My India 6: "Beyond the Euro Crisis"
In "My India" Ambassador Stoelinga this month tells about how Indo-Dutch cooperation can benefit the competitive strength of the Netherlands' economy.
In the beginning of December good news arrived for the Dutch: after seven years of economic stagnation, we can look forward to “normal” economic growth figures in 2015. But the newsreader had a caveat: the competitive strength of the Netherlands’ economy is under pressure and for an economy, which for 50% depends on international trade, that is a worrying signal.
From New Delhi of course I look at what role our economic relation with India could play in keeping our country in the lead pack of economies. And that role is more obvious than you probably would imagine.
“ India is not a second China ”
To create business between India and the Netherlands, our Embassy not only has to sell the Netherlands in India, but we also have to sell India in the Netherlands. Because, when Dutch companies think of Asia, they think of China. China though, is mainly important because of the huge volume of imports we receive from that country. With their economic and monetary policies the Chinese were able to lure away a large part of production capacity from the West. The world had been flooded with cheap Chinese products. So much that it was one of the factors for low inflation in the West during the past decade. Now the Chinese leadership changed course (and the domestic demand in China becomes the priority for growth) investors will look for other low labor cost countries. But they will not be coming to India in great numbers.
One of the reasons is that India is not a country where you can just establish a production plant in a short time. In some cases, lack of necessary reforms also makes India an uncertain destination for investment.
But even when these temporary obstacles have been resolved, still India will not become a second China. And India does not have any aspirations either to follow the footsteps of the Chinese. For the Netherlands there are some implications:
From mid-2012 the Netherlands Embassy in New Delhi stepped up its efforts to convince Dutch universities of the importance of setting up structural collaboration frameworks with their Indian counterparts. And these efforts were not in vain. An increasing number of Dutch universities came to New Delhi, Bangalore, Pune and Calcutta and a basis for partnerships has been laid. What impressed the Dutch universities in particular is the considerable R&D capacity, which is being installed in India. “We can only dream of that”, said one of the deans. On top of it, every year half a million engineers graduate in India, math’s being in the genes of the population. All large -also Dutch- international corporations- have R&D centers, of up to 1500 engineers each, in Bangalore. In Pune highly qualified science graduates began start-ups, which develop critical software for Pune based international companies. In a couple of years India will play an important role in developing new concepts, products and solutions and the Dutch universities should be connected to this development.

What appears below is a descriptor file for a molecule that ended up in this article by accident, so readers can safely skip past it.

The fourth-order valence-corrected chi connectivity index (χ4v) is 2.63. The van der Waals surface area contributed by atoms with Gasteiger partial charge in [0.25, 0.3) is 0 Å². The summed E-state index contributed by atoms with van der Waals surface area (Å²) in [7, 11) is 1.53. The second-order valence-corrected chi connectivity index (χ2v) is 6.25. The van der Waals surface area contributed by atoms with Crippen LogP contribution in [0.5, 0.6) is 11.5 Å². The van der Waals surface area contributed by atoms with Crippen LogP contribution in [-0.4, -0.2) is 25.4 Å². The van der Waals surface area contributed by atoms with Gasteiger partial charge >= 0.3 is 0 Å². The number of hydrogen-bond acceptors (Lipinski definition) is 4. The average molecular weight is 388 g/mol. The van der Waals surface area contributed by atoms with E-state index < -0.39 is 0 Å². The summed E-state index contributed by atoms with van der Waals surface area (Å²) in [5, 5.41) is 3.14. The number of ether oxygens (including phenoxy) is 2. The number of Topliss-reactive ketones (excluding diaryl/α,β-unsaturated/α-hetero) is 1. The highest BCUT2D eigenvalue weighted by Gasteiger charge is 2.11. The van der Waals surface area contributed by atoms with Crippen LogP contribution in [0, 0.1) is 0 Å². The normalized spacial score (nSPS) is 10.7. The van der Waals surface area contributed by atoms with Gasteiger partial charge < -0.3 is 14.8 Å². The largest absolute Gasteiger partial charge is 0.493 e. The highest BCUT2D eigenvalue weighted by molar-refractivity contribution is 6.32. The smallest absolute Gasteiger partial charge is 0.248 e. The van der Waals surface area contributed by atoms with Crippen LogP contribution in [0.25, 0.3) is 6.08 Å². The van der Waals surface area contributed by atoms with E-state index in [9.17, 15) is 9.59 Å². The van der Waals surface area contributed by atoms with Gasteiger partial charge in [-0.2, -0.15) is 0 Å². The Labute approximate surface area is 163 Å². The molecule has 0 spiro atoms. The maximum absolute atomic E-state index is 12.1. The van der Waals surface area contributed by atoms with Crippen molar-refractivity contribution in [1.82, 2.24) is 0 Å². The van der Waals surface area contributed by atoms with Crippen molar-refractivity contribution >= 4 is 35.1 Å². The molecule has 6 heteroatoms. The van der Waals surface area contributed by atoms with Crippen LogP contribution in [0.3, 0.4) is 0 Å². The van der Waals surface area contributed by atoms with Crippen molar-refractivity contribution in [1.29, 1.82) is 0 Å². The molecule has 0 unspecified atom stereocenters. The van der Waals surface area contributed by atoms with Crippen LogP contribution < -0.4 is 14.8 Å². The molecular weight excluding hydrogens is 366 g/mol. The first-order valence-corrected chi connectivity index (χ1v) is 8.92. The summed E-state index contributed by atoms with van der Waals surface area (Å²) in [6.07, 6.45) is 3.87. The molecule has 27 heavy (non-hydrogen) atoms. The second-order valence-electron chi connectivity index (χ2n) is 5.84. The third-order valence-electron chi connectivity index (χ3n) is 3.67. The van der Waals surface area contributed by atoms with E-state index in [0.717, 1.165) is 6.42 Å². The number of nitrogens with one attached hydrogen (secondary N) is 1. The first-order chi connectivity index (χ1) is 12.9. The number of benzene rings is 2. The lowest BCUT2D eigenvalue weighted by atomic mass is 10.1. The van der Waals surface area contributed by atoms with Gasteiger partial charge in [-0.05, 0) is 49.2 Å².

We see the same trend with Dutch companies, also SME, which in order to be able to continue to play at the international level, seek for partnerships with Indian entrepreneurs. It often starts with a simple outsourcing relationship and evolves into a strategic partnership. For some Dutch companies the collaboration with the Indian partner has become critical to the survival of the company, even in its own Dutch market.
Conclusion: the business relationship between Indian and Dutch companies is not any more a question of: I export to you or you to me, or I outsource to you or you to me, or I transfer know how to you or you to me, or I invest in you or you to me. It is a question of companies positioning themselves in each other’s continents (Europe, the India sub-continent respectively) and by doing so become or stay competitive at the international level.